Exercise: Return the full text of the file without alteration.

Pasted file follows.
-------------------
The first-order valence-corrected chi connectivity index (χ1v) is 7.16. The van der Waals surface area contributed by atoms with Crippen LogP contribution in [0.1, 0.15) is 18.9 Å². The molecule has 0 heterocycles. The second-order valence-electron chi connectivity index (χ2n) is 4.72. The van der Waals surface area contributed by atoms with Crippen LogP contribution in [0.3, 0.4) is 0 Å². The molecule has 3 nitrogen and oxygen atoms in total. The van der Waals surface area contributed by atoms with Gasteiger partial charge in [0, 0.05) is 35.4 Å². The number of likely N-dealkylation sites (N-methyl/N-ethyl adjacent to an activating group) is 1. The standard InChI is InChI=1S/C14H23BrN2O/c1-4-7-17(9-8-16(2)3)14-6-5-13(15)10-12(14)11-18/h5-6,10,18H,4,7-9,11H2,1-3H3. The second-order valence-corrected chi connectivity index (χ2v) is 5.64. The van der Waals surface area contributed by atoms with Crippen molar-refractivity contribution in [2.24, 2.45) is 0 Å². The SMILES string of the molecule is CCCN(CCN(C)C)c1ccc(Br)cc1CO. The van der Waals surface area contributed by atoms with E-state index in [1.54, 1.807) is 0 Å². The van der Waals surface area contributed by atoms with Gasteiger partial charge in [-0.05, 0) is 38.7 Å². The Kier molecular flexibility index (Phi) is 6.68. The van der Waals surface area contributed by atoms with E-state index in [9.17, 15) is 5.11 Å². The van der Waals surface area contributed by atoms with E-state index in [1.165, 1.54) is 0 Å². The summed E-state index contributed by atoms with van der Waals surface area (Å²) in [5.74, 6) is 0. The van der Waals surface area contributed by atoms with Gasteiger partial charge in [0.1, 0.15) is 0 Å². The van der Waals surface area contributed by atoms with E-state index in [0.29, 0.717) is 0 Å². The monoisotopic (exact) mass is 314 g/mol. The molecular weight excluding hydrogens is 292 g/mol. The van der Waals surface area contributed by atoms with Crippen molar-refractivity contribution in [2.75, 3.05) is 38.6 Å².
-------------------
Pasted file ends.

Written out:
The first-order valence-corrected chi connectivity index (χ1v) is 7.16. The van der Waals surface area contributed by atoms with Crippen LogP contribution in [0.1, 0.15) is 18.9 Å². The molecule has 0 heterocycles. The second-order valence-electron chi connectivity index (χ2n) is 4.72. The van der Waals surface area contributed by atoms with Crippen LogP contribution in [0.3, 0.4) is 0 Å². The molecule has 3 nitrogen and oxygen atoms in total. The van der Waals surface area contributed by atoms with Gasteiger partial charge in [0, 0.05) is 35.4 Å². The number of likely N-dealkylation sites (N-methyl/N-ethyl adjacent to an activating group) is 1. The standard InChI is InChI=1S/C14H23BrN2O/c1-4-7-17(9-8-16(2)3)14-6-5-13(15)10-12(14)11-18/h5-6,10,18H,4,7-9,11H2,1-3H3. The second-order valence-corrected chi connectivity index (χ2v) is 5.64. The van der Waals surface area contributed by atoms with Crippen molar-refractivity contribution in [2.24, 2.45) is 0 Å². The SMILES string of the molecule is CCCN(CCN(C)C)c1ccc(Br)cc1CO. The van der Waals surface area contributed by atoms with E-state index in [1.54, 1.807) is 0 Å². The van der Waals surface area contributed by atoms with Gasteiger partial charge in [-0.05, 0) is 38.7 Å². The Kier molecular flexibility index (Phi) is 6.68. The van der Waals surface area contributed by atoms with E-state index in [9.17, 15) is 5.11 Å². The van der Waals surface area contributed by atoms with E-state index in [1.165, 1.54) is 0 Å². The summed E-state index contributed by atoms with van der Waals surface area (Å²) in [5.74, 6) is 0. The van der Waals surface area contributed by atoms with Gasteiger partial charge in [0.1, 0.15) is 0 Å². The van der Waals surface area contributed by atoms with E-state index in [0.29, 0.717) is 0 Å². The monoisotopic (exact) mass is 314 g/mol. The molecular weight excluding hydrogens is 292 g/mol. The van der Waals surface area contributed by atoms with Crippen molar-refractivity contribution in [2.75, 3.05) is 38.6 Å².